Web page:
Re: Source, Observances, etc


Subject: Re: Source, Observances, etc
From: pal (pal@npd.ufpe.br)
Date: Sat Jul 31 1999 - 12:05:43 EDT


KEVIN AUSTIN escreveu:

> pal <pal@npd.ufpe.br> continued:
>
> >KEVIN AUSTIN escreveu:
> >
> >> Electroacoustics education faces the same challenge: how to help the
> >> student (aren't we all students?) cease hearing the 'symbol' of the
> >> object, and seeing 'what is really there'. Enter into the two dimensional
> >> world where there is no 'cause and effect', there is only "is".
>
> >Shouldn't be so difficult for someone trained within Western tradition:
> have we >not been taught that semantics = syntax
>
> I may be too old to remember clearly, but I can recall only one of my
> teachers talking about semantics or syntax ... a brilliant woman who
> insisted on examining Bach chorales, starting from the setting of the
> text. (Lauretta Renshaw as I recall?)

I was referring to the fact that 'pure music', which is or used to be deemed the
highest form of musical art --- or perhaps of art tout court ---, implies the
superiority of 'organized sound', 'musical architectures', 'sonic architectures'
or suchlike over the anecdotes of the symphonic poem, and that therefore we are
expected to judge for instance Beethoven's *Sixth* or Chopin's *Fourth Ballade*
not so much in terms of its story or of the relationship between its story and
its sound organization but in terms of its sound structures (more often of its
note organization, unfortunately). It is in this sense that semantics (the
'meaning' of the piece) equals syntax (the 'laws' that govern the sonic
organization), or nearly does. We have thus been trained, for the sake of music
analysis, to consider the events as something ancilary, extra-musical, even if
we do not stop hearing them and if they also contribute towards the musical
sense we make.

> >> A recent question from very skilled and highly gifted visual arts student
> >> focused me (back) into the 'how' of teaching the art of 'seeing what is
> >> there' (or rather, hearing). To hear the ocean and not think water.
> >
> >IMHO, this is an existential exercise. However, when it comes to musical
> >listening, sure the water counts!
>
> Agreed about part 2 ... but I have some difficulty fully embracing part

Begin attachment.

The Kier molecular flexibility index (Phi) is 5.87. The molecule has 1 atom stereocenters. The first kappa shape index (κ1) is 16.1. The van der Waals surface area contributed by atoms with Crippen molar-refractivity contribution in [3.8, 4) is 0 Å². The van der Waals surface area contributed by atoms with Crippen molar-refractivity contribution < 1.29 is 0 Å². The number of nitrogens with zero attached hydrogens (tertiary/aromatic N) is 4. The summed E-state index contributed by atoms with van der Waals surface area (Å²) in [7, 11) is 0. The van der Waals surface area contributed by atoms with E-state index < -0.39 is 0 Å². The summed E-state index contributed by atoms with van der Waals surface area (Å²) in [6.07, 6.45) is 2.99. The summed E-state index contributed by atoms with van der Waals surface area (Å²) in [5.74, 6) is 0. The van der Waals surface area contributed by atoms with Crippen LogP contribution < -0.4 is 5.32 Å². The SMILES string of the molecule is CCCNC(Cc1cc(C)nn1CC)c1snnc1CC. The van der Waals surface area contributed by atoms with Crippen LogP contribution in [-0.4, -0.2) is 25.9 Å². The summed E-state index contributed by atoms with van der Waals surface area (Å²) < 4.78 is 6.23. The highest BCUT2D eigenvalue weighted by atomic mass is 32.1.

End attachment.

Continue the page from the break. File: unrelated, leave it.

> 1. In the Beethoven 7th Symphony, the oboe counts, but I'm not sure that
> I can express (in words) what it means.
>
> A typographer learns to look at curve and line of letters over and above
> their (verbal) semantic value. I do not feel that this is an existential
> exercise: it is, IMV, another facet of perception which students need to
> be strongly encouraged to encounter.

Agreed about point 2, ça va sans dire. I was thinking about point 1 in the
following terms. In the early days of musique concrète, to use the remnants of
an organ destroyed by the bombings was an act of love towards a certain past,
and also the tacit acceptation that such a past was no longer possible. IMV,
musique concrète gradually evolved from an art of making music to an art of
listening to sounds. At a time when the whole world can be destroyed by the
pressing of a button, everyday things are as important as 'works of art'. To
perceive the 'sound organization' behind sonic objets trouvés is to turn
listening into an 'art'. To be able to listen to any sound whatsoever for the
sake of the analogic, causal and conventional relationships it engenders, and to
be able to switch --- anarchically? --- from one kind of relationship to another
is an exercise that prepares one not only for the creation of new musics, but to
make the experience of sounds, images and life in unexpected and more meaningful
ways.

Is this terribly obscure, or somewhat irrelevant?

Best wihes,
carlos



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